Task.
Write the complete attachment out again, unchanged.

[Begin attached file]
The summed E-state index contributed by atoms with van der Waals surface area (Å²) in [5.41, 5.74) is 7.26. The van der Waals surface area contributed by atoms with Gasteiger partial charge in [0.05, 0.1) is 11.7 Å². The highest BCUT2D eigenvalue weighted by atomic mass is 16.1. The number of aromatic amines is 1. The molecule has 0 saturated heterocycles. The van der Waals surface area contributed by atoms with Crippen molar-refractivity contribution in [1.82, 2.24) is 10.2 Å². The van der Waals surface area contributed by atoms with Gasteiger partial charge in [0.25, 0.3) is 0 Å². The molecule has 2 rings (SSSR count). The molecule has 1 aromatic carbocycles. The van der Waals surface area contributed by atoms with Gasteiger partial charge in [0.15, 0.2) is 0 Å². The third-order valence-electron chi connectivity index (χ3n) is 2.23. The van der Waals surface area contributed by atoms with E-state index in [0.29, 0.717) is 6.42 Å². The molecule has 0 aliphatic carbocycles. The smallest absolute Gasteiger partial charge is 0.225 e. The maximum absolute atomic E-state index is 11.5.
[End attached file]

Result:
The summed E-state index contributed by atoms with van der Waals surface area (Å²) in [5.41, 5.74) is 7.26. The van der Waals surface area contributed by atoms with Gasteiger partial charge in [0.05, 0.1) is 11.7 Å². The highest BCUT2D eigenvalue weighted by atomic mass is 16.1. The number of aromatic amines is 1. The molecule has 0 saturated heterocycles. The van der Waals surface area contributed by atoms with Crippen molar-refractivity contribution in [1.82, 2.24) is 10.2 Å². The van der Waals surface area contributed by atoms with Gasteiger partial charge in [0.25, 0.3) is 0 Å². The molecule has 2 rings (SSSR count). The molecule has 1 aromatic carbocycles. The van der Waals surface area contributed by atoms with Gasteiger partial charge in [0.15, 0.2) is 0 Å². The third-order valence-electron chi connectivity index (χ3n) is 2.23. The van der Waals surface area contributed by atoms with E-state index in [0.29, 0.717) is 6.42 Å². The molecule has 0 aliphatic carbocycles. The smallest absolute Gasteiger partial charge is 0.225 e. The maximum absolute atomic E-state index is 11.5.